Prices stabilized in September
In September, the Teranet–National Bank National Composite House Price IndexTM remained relatively stable, increasing by only 0.1% compared to the previous month. This marks the fourth consecutive month in which the monthly price increase has been lower than the previous month. The September index was led by eight of the 11 constituent markets: Winnipeg (1.0%), Victoria (0.6%), Toronto (0.4%), Quebec City (0.4%), Halifax (0.4%), Hamilton (0.3%), Edmonton (0.3%) and Calgary (0.2%). Prices remained stable in Montreal, while decreases were observed in Vancouver (-0.3%) and Ottawa-Gatineau (-0.4%). This was the first time in seven months that gains were not observed in all regions included in the composite index.
The slowdown in price growth can be linked to the slowdown in housing sales reported in recent months by the Canadian Real Estate Association. In fact, when analyzing the 12-month growth in the number of sale pairs used to calculate the 11 metropolitan indices, this is the second time in thirteen months that they have not increased in all cities. Moreover, this slowdown in price is expected to continue in the coming months as the unsmoothed composite index adjusted for seasonal effects rose only 0.2% from August.
- Composite 11
- All Metropolitan Indices
- British Columbia
- New Brunswick
- Nova Scotia
The September composite index was up 17.3% from a year earlier. After reaching record annual growth in August, this is the first time in fourteen months that growth was lower than the previous month. The 12-month rise was led by five markets: Halifax (31.7%), Hamilton (28.0%), Ottawa-Gatineau (25.5%), Victoria (20.2%) and Montreal (19.3%). Growth was equal to the average in Toronto (17.3%) and less vigorous in Vancouver (16.7%), Winnipeg (11.8%), Quebec City (9.2%), Calgary (8.5%) and Edmonton (5.7%).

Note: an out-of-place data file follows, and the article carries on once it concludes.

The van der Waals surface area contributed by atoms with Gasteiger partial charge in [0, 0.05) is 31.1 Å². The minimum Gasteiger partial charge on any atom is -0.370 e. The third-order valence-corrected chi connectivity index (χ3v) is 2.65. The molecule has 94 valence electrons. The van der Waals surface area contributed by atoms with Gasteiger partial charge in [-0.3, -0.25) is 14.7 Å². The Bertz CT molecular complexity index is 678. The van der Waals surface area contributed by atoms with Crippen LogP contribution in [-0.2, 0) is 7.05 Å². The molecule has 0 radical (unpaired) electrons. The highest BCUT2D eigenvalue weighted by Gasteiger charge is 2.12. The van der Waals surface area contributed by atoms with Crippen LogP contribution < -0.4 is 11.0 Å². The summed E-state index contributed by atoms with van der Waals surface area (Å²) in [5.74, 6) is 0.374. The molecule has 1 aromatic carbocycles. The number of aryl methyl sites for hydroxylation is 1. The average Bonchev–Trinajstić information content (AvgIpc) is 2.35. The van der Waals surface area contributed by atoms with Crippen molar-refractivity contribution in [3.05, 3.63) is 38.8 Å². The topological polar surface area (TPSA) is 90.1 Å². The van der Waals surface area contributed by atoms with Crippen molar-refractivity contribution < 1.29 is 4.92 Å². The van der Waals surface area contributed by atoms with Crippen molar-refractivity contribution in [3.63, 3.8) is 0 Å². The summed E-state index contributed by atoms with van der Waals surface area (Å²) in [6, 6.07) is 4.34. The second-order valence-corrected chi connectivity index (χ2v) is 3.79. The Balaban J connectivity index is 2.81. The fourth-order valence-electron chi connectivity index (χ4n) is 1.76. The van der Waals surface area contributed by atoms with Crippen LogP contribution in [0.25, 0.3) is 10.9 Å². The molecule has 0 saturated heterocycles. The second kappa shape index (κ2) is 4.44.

Besides the Toronto and Hamilton indexes included in the countrywide composite, indexes exist for seven smaller urban areas of the Golden Horseshoe – Barrie, Guelph, Brantford, Kitchener, St. Catharines, Oshawa and Peterborough. In September, all seven were up from the previous month and from a year earlier. The 12-month gains ranged from 28.5% for Guelph to 34.0% for Barrie.
Indexes not included in the composite index also exist for 13 markets outside the Golden Horseshoe. Seven of them are in provinces other than Ontario: Abbotsford-Mission and Kelowna, B.C.; Lethbridge, Alberta; Trois-Rivières and Sherbrooke, Quebec; and Moncton and Saint John, New Brunswick. In September, all of these indexes were up from the previous month, with Moncton (+3.1%) and Sherbrooke (+2.9%) standing out. All seven were also up from a year earlier, their gains ranging from 7.8% for Lethbridge to 30.7% for Moncton.
The remaining six regions are located in Ontario outside the Golden Horseshoe: London, Kingston, Belleville, Windsor, Thunder Bay and Sudbury. On a monthly basis, the indexes advanced in all but Kingston. The 12-month gains ranged from 11.6 % for Thunder Bay to 41.2 % for Belleville.
 The Teranet–National Bank House Price Index is based on the repeat-sales method, i.e. on the change in price between the two most recent sales of properties that have been sold at least twice.
|Metropolitan area||Index Level||% change m/m||% change y/y||From peak||Peak date|
Economics and Strategy Group
National Bank of Canada